“If LGBTQ people don’t see themselves in statistics – in reporting procedures – then it’s less likely that they’re going to feel safe and comfortable and trust the people that are meant to advocate for them,” she said.
More than 150,000 students across the country participated in the survey. Results found reported rates of sexual assault and misconduct were the highest among students identifying as transgender, non-conforming, questioning, or non-listed gender – or TGQN.
Meanwhile, respondents identifying as TGQN were less likely to believe the university would conduct a fair investigation into the report. Holmes says that, to change the statistics, we need evolving education and robust policies in place.
“Continue to improve our training, continue to improve our language, and continue to improve our reporting processes so that victims continue to see themselves in the institution or facility that they’re reporting to,” Holmes advised.
Karen Baker, Associate Vice President and Title IX Coordinator at NIU, is working behind the scenes to revamp training and policies on sexual harassment and assault. She says she receives the most cases when students aren’t in the classroom.
“The trend I’ve seen over the years that I’ve been here is that break time gives them a safety net that, ‘I can file it and then go home and not think about it,’” she explained. “They can let the dust settle and then come back and deal with the complaint.”
A Freedom of Information Act request of Illinois public universities revealed that NIU has received at least five formal complaints of sexual harassment by an employee – and 24 complaints about a student – so far this fiscal year.
Each state college develops its own system for tracking complaints. Southern Illinois University’s case list revealed diversity in complaints. A handful of reports involved staff and faculty making complaints against students.
Baker says the university won’t force anyone to file a complaint but wants people to know resources are available when they need them.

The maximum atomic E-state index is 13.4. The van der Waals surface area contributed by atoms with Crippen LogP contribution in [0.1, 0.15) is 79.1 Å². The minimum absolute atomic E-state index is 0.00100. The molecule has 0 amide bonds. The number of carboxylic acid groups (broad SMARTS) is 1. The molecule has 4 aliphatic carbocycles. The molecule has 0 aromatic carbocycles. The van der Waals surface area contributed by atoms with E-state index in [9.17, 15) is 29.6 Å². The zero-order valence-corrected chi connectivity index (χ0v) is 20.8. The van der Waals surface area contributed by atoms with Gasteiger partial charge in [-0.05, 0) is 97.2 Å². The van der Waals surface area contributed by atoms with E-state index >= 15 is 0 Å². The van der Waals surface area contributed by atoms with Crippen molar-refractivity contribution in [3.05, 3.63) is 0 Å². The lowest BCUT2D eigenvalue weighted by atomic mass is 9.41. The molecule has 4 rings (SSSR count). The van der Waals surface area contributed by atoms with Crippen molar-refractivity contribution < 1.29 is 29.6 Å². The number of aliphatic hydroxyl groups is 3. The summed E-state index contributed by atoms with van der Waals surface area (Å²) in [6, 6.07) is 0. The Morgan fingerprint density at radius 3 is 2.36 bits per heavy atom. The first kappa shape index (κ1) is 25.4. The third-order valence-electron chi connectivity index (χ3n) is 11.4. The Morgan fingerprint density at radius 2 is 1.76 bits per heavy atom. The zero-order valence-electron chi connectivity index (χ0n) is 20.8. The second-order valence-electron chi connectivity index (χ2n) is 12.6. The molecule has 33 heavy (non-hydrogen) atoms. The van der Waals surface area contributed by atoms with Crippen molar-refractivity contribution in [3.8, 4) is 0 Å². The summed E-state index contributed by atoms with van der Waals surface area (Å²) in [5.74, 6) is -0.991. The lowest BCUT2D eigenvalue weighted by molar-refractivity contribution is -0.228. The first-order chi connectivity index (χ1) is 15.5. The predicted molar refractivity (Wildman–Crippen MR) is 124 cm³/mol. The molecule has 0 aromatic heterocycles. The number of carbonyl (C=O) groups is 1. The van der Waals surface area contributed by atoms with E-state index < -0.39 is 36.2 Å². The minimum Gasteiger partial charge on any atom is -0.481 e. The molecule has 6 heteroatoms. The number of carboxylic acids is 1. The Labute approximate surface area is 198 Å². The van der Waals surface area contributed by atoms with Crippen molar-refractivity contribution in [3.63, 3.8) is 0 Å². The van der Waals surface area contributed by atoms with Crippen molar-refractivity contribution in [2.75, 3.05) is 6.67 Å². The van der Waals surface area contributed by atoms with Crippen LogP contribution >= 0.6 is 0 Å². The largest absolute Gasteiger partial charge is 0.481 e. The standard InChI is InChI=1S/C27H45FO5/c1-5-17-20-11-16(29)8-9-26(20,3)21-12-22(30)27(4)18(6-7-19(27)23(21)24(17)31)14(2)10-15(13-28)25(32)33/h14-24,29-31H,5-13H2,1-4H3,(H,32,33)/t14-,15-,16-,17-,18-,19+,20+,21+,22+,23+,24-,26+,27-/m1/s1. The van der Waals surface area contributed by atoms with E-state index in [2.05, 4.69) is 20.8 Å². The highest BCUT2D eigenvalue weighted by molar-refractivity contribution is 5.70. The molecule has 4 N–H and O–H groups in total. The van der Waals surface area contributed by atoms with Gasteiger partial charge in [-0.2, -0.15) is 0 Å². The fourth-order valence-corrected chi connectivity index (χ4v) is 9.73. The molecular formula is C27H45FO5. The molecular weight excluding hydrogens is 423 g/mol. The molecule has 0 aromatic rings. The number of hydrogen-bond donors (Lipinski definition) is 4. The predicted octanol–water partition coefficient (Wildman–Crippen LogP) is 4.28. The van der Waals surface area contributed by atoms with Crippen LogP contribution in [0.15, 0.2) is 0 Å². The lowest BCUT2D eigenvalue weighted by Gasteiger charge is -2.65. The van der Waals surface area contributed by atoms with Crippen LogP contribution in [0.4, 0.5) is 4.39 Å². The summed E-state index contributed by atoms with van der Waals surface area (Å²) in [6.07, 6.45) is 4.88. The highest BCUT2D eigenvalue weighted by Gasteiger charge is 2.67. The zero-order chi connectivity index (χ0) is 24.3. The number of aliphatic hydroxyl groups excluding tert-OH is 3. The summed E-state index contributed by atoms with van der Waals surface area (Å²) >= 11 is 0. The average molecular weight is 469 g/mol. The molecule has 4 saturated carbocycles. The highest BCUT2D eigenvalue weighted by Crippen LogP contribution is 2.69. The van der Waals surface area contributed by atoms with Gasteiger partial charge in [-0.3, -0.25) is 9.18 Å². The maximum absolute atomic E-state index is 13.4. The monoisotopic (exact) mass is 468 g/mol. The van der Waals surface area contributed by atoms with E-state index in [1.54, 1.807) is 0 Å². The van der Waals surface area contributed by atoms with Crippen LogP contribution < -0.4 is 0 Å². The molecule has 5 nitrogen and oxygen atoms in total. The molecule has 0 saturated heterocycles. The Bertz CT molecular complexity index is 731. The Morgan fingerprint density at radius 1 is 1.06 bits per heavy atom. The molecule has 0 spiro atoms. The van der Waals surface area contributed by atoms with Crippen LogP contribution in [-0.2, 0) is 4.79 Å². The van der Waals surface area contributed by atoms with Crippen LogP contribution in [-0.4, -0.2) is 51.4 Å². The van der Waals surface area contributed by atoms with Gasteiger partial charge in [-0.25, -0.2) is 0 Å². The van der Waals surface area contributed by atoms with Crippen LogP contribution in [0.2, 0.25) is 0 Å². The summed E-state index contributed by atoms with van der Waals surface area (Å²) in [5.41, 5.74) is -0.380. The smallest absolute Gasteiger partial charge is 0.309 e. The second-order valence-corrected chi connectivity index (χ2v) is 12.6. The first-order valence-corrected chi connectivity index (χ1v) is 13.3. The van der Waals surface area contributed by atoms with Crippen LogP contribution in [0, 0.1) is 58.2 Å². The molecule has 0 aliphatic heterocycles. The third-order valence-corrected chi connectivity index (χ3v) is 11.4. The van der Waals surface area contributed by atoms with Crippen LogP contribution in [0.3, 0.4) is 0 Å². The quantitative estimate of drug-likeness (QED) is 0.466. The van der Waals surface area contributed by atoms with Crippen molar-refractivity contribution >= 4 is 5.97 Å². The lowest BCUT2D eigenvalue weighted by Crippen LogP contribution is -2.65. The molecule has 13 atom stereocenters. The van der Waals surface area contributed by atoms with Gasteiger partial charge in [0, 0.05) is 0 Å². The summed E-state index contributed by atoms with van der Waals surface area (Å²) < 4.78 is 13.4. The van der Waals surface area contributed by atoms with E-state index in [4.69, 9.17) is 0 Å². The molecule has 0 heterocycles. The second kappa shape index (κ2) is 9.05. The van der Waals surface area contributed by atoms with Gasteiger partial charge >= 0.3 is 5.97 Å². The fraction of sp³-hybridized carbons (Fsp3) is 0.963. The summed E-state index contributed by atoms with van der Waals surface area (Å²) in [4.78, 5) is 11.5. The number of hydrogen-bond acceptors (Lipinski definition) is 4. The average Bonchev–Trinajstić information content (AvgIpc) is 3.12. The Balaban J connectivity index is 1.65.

She tells them, “Let me see what policies and procedures prohibit that. So, people then look at the policies and then they see, ‘Oh. I have rights that I can do here – that I can address through our policies and procedures.’”
Baker says there are two types of sexual misconduct. “Quid Pro Quo” refers to direct propositions.
“‘If you go on a date with me, I will give you a promotion,’” is one example she offered, “or, ‘Because you wouldn’t have sex with me, I am going to fire you.’”
She says the other instance is “hostile work environment.” Baker says these cases rely on circumstances and more investigation.
“So if you say one comment does not rise to the level of sexual harassment … well, if it’s severe, it might,” she said, “so we have to really look at everything at a case-by-case basis.”
Regardless, she says, valid offenses will result in swift consequences.
“Say you have engaged in that: We’re going to put that in your file,” she said. “We’re going to be watching you. We might terminate you. All because of what? This behavior is not OK.”
As students are heading back to class, Baker says she’s working to make trainings and group dialogues more relatable.
“Students will learn differently by having less lecture and being able to see themselves in particular scenarios and say, ‘You know what? I know someone who went through that.’ And being able to hear, ‘This is sexual assault,’” she said.
She says she plans to incorporate some graphic videos in upcoming trainings. Baker says it’s necessary to depict what sexual assault looks like.
“It’s hard to talk about consent without showing a video if a person is passed out drunk and not saying ‘no,’ and is still engaging in sex,” she said. “Is that consent? How do you tell if the person is incapacitated or not?”
A new law requires all state government bodies to implement updated sexual harassment policies. It includes municipalities, school districts, and fire protection. The required provisions clarify how to report an allegation – and specifies the consequences of retaliation and making a false report.
“One of the things this law is trying to do is raise the level of sensitivity of people that, ‘That’s not acceptable behavior and, if it occurs, here’s something to do about it,’” explained State Rep. Bob Pritchard, R-Hinckley.
He says the revamped sexual harassment policy is in addition to the annual required training for all government leaders and their employees. Pritchard says he hopes the changes don’t become overkill, but he says it’s better to err with caution.
“There are just differences of people who are touchy types of people,” he said. “They like to hug and they like to shake hands. For some individuals, that might be intimidating.”
Pritchard says we’ll have to wait and see if the extra efforts help curb sexual misconduct cases. But there are still more changes to come.
Next month, the Department of Human Rights must have in place an anonymous sexual harassment hotline and website. It aims to connect victims to resources and help them file formal complaints.